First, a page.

As impeachment proceedings against Donald Trump continue in the wake of the Ukraine scandal, his supporters, such as Rudy Giuliani and Kevin McCarthy, continue to face scrutiny. In a recent development, New York Daily News reporter Michael McAuliff uncovered that House Minority Leader Kevin McCarthy received a donation of $2,700 in June 2018 from Lev Parnas, one of Giuliani's Ukraine contacts indicted this week on campaign finance charges, Raw Story reports.
Per Raw Story, the Campaign Legal Center (CLC), which was responsible for the arrest of Parnas and Giuliani's other Ukraine contact, Igor Fruman, claims that the pair were "working with Giuliani and Ukrainian government officials to alter U.S. policy." According to CLC director Brendan Fischer, Parnas and Fruman illegally laundered donation money through a shell corporation. Afterward, the donations were reportedly made to politicians in order to "advance their own personal financial interests" as well as the "political interests of Ukrainian government officials."
Following Trump's controversial phone call with Ukraine president Volodymyr Zelensky, in which he reportedly asked him to dig up dirt on potential Democratic rival Joe Biden, many in the GOP defended him; McCarthy was one such person. During an interview on 60 Minutes, McCarthy was questioned about whether Trump's phone call was appropriate by host Scott Pelley, and he dodged the question. McCarthy also appeared to believe that Pelley altered a verbatim quote from the transcript.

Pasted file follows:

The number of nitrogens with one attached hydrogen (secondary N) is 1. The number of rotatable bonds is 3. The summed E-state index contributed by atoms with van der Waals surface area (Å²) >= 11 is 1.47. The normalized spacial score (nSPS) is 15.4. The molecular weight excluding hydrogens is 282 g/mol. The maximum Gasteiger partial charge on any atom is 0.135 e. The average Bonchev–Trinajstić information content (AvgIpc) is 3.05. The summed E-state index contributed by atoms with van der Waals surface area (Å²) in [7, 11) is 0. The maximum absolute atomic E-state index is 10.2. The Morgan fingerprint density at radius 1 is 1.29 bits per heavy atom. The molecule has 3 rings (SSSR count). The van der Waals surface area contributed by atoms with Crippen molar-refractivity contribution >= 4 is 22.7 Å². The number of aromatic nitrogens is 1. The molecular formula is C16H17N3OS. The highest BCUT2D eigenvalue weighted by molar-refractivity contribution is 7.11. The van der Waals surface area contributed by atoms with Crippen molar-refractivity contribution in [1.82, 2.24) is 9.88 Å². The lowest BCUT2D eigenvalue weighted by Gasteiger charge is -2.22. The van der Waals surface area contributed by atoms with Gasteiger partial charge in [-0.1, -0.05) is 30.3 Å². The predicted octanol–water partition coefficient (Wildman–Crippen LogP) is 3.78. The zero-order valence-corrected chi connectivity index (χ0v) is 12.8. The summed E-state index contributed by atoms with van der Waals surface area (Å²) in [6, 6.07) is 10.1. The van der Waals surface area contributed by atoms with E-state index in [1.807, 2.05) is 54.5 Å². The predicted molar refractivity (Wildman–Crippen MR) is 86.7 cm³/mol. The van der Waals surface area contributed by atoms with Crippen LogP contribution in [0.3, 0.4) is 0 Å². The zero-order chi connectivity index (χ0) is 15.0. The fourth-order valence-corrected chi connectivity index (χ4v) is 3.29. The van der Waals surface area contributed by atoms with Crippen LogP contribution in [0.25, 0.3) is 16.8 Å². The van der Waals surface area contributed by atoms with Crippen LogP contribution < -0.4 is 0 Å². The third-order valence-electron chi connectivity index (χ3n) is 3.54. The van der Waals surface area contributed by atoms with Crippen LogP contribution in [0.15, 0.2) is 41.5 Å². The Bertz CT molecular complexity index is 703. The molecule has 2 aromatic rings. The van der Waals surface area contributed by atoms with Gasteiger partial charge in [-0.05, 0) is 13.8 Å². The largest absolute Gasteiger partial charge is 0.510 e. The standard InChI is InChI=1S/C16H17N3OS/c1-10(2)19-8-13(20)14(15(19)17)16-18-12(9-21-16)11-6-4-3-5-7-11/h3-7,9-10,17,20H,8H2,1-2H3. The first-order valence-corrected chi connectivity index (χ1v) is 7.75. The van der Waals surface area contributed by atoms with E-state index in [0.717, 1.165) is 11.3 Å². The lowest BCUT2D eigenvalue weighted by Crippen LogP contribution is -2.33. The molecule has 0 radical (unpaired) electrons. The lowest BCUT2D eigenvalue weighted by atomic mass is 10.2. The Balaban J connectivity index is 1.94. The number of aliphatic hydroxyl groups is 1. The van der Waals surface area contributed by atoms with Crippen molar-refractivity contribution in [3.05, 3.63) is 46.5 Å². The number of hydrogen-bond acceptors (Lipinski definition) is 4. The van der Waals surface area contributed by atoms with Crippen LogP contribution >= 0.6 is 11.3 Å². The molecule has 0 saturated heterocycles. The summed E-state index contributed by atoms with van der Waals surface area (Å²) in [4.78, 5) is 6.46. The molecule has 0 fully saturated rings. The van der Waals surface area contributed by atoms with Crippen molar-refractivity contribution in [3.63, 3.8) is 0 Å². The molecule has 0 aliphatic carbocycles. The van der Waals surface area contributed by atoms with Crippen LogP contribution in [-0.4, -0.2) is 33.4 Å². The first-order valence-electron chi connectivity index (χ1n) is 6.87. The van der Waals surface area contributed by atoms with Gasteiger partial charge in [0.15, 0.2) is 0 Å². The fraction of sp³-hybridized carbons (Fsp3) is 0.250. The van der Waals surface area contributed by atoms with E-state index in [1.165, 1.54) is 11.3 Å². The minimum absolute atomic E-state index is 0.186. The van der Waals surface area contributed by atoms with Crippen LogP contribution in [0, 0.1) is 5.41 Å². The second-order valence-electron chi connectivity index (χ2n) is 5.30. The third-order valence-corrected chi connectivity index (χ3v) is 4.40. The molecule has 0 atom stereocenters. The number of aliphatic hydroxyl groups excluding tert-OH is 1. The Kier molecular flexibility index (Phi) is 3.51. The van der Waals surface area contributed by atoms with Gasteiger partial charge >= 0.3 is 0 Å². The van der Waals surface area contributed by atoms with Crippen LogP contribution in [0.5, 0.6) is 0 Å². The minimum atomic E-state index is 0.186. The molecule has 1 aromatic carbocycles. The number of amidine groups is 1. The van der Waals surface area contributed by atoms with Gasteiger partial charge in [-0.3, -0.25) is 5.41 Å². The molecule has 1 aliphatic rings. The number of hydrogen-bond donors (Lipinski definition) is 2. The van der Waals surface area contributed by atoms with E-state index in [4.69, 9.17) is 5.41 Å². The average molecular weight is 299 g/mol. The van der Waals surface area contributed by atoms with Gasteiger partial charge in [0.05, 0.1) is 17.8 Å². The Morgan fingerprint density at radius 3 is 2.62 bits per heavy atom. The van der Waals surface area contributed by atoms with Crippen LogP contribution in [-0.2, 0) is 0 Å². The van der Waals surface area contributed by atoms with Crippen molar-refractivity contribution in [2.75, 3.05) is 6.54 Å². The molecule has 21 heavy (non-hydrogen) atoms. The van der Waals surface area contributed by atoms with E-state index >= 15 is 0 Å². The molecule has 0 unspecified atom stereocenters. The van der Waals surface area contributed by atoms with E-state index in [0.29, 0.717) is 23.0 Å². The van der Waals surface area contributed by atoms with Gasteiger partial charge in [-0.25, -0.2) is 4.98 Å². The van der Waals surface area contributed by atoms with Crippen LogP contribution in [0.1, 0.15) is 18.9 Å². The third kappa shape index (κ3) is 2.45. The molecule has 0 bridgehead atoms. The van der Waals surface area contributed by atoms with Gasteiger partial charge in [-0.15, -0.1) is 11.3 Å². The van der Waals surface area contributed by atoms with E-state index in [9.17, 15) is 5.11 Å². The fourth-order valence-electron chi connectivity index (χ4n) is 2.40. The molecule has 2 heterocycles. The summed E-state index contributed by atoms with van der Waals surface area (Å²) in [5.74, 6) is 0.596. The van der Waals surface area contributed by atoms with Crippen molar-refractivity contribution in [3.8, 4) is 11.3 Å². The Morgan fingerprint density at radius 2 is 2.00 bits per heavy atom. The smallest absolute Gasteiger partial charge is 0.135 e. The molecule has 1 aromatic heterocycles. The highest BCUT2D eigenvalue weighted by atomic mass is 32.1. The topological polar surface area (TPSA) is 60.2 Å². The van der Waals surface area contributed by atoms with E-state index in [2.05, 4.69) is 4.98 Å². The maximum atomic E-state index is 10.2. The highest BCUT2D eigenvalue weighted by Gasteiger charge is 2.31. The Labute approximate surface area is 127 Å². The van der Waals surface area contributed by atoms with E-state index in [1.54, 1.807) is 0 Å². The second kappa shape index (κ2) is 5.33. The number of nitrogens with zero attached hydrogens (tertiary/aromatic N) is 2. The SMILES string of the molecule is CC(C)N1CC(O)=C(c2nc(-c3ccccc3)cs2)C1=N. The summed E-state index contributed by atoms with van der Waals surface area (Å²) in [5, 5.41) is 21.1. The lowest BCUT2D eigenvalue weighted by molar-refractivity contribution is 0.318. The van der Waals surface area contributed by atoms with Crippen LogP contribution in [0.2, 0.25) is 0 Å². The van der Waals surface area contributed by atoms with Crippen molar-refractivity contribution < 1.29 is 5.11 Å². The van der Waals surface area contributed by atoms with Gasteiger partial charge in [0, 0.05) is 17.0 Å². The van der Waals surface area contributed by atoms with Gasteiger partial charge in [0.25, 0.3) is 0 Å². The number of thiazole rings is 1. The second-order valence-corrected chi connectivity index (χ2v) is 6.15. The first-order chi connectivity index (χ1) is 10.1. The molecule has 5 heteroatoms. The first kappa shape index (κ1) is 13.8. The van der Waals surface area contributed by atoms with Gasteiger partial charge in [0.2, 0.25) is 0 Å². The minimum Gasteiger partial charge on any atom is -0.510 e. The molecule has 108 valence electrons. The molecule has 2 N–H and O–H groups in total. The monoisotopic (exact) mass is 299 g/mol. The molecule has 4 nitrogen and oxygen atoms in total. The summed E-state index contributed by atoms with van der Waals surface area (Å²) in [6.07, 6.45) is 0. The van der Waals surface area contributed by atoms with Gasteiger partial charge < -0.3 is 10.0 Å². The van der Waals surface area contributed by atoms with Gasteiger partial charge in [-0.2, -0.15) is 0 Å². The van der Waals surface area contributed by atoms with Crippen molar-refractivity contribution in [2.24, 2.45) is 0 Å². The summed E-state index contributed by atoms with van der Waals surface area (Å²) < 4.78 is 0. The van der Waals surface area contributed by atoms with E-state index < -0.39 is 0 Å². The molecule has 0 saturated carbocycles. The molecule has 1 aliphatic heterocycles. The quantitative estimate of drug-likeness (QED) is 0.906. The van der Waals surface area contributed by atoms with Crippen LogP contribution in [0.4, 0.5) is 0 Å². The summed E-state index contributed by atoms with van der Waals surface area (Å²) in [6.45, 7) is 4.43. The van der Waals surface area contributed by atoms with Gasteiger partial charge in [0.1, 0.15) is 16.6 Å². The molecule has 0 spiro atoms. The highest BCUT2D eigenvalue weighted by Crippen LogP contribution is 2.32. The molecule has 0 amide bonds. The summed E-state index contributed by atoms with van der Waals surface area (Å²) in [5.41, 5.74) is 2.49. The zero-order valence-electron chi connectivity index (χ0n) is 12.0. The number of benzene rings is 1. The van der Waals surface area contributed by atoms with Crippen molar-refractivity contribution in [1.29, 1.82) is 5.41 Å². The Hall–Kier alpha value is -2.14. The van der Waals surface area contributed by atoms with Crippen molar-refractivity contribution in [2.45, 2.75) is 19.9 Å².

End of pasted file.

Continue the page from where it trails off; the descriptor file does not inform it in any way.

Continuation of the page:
McCarthy ultimately threw his support behind Trump, suggesting the president did nothing wrong on the call, and the Democrat-led House should not move forward with impeachment. Independent Justin Amash was notably critical of McCarthy's performance, calling the interview an example of his "unique brand of incompetence and dishonesty."Aside from McCarthy, Giuliani has been Trump's primary attack dog in the wake of the Ukraine scandal. He has been pushing the theory that Biden and his son, Hunter, were involved in corruption in Ukraine. Despite a purported lack of evidence for the theory, Giuliani and Trump's camp continue to push it to the media.
Regardless, Hunter, who held a position at the Ukraine natural gas company Burisma with no experience in the industry, has raised eyebrows on both sides of the aisle. As Ryan Grim wrote for The Intercept, even if Trump and Giuliani's corruption theory isn't true, Biden's family has clearly profited from his political career.
"Indeed, Biden has been taking political hits over of the intersection of his family's financial dealings and his own political career for some four decades," he wrote. "Yet he has done nothing publicly to inoculate himself from the charge that his career is corruptly enriching his family, and now that is a serious liability."